2 Cor. 9:6

When you are finished putting all your potatoes in the holes, sprinkle them with sulfur. We do this for a better harvest, as well as to keep bugs away. Sulfur helps them with nitrogen uptake, amino acid formation, and vitamin and mineral synthesis.

Add some water to your hole.If your soil is poor, like ours is, it is a good idea to add some manure into the hole as well.

After you have done these things, you want to hill your potatoes. You can do this with a hoe or a garden rake. Manure the hill again when finished. In a month or so, you will see them start poking out of the ground!

Example of potato ‘hilling’

Nourishing the Plants

In the spring and early summer, you will probably not need to water if you get sufficient rainfall. Keep an eye on the moisture of your soil, and that it doesn’t get too dry.

When your plants are 3 months old, or 3-4′ tall, they should start to bloom. If they don’t they might need more nitrogen, or they might be low in magnesium.

If they need more nitrogen, add manure. If they are low in magnesium, spritzing them with Epsom salt water will help them begin to bloom. You will add 1 TBSP per gallon of water.

If they still don’t bloom, it DOES NOT mean there are not any potatoes underground. We had a year where there were only a handful of blooms in our whole patch, and we still had a good harvest.

Around this same time, you will want to hill your potatoes a second time.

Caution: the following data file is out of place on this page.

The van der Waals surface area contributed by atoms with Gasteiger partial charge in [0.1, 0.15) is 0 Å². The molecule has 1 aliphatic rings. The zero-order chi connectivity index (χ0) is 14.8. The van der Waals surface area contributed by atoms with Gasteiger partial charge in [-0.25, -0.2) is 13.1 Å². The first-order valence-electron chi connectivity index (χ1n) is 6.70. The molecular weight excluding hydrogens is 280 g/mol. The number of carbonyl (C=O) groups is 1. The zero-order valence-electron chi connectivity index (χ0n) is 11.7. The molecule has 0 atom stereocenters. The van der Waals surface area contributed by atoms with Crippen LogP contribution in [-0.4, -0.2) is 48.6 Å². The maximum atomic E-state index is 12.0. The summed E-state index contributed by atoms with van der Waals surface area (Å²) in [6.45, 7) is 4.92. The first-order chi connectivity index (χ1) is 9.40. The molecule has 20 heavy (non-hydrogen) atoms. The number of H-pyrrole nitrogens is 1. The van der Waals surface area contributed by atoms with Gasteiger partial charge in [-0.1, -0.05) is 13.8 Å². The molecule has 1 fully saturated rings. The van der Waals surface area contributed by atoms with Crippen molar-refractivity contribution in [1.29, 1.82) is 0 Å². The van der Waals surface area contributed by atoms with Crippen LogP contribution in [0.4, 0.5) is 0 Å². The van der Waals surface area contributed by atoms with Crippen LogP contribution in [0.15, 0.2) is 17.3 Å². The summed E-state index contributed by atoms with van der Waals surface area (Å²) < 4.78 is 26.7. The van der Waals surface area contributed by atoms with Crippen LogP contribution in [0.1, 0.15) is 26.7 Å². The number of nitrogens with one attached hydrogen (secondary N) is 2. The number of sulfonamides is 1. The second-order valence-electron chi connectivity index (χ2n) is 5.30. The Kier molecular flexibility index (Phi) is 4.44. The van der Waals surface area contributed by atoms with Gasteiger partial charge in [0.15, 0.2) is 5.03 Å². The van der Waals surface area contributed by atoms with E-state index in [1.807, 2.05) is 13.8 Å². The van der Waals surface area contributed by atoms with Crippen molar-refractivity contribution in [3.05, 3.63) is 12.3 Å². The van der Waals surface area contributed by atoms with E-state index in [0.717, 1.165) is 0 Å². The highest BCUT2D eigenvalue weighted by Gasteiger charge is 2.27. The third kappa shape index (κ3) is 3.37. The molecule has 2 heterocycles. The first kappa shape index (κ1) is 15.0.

When the plants are laid over, dry, and dead, this means it is time to harvest!

Do not dig your potatoes on a wet day, wait for a day when the soil is dry.

Take a potato fork and dig into your hills. Be very careful. If you aren’t careful, you could stab into your potatoes. It doesn’t ruin them, but you can’t store them if they are punctured. They will need to be eaten or preserved another way quickly so they don’t rot.

Pick up your potatoes, and put them carefully into crates, being careful not to bruise or scrape them if possible. Sort out the ones that will keep longer from the ones that you need to use up first. (These will include the ones you may have accidentally forked, have bug holes, etc). DO NOT wash your potatoes until you are ready to use them, as this will also cause them to rot quickly.

Honour Yehovah with thy substance, And with the firstfruits of all thine increase: So shall thy barns be filled with plenty, And thy presses shall burst out with new wine.

Pr. 3:9-10

We follow this scripture, pray, and give the firstfruits of our increase (the harvest) to who God puts on our hearts.

Enjoy your harvest!

Planting, Growing, & Preserving Your Own Garlic

When you plant garlic, you plant the garlic cloves.

You want to start by breaking your cloves apart from each other. Do not pull the ‘paper’ off of your cloves. Make sure to pick your biggest and best looking cloves, not the inside ones that are small and clumped together. Otherwise, you won’t have big bulbs when you harvest them midsummer.

He which soweth sparingly shall reap also sparingly; and he which soweth bountifully shall reap also bountifully.

2 Cor. 9:6


Garlic grows best when planted in the mid fall. First, work up your soil where you want to plant it well, and mix in plenty of compost.

In a straight line, you start planting by taking the garlic cloves, with the stem pointing up in the air and roots pointing downward, and push it into the soil. Leave only the stem sticking up above the soil.

Keep repeating this process, making sure to plant the cloves 4 inches or so apart from each other.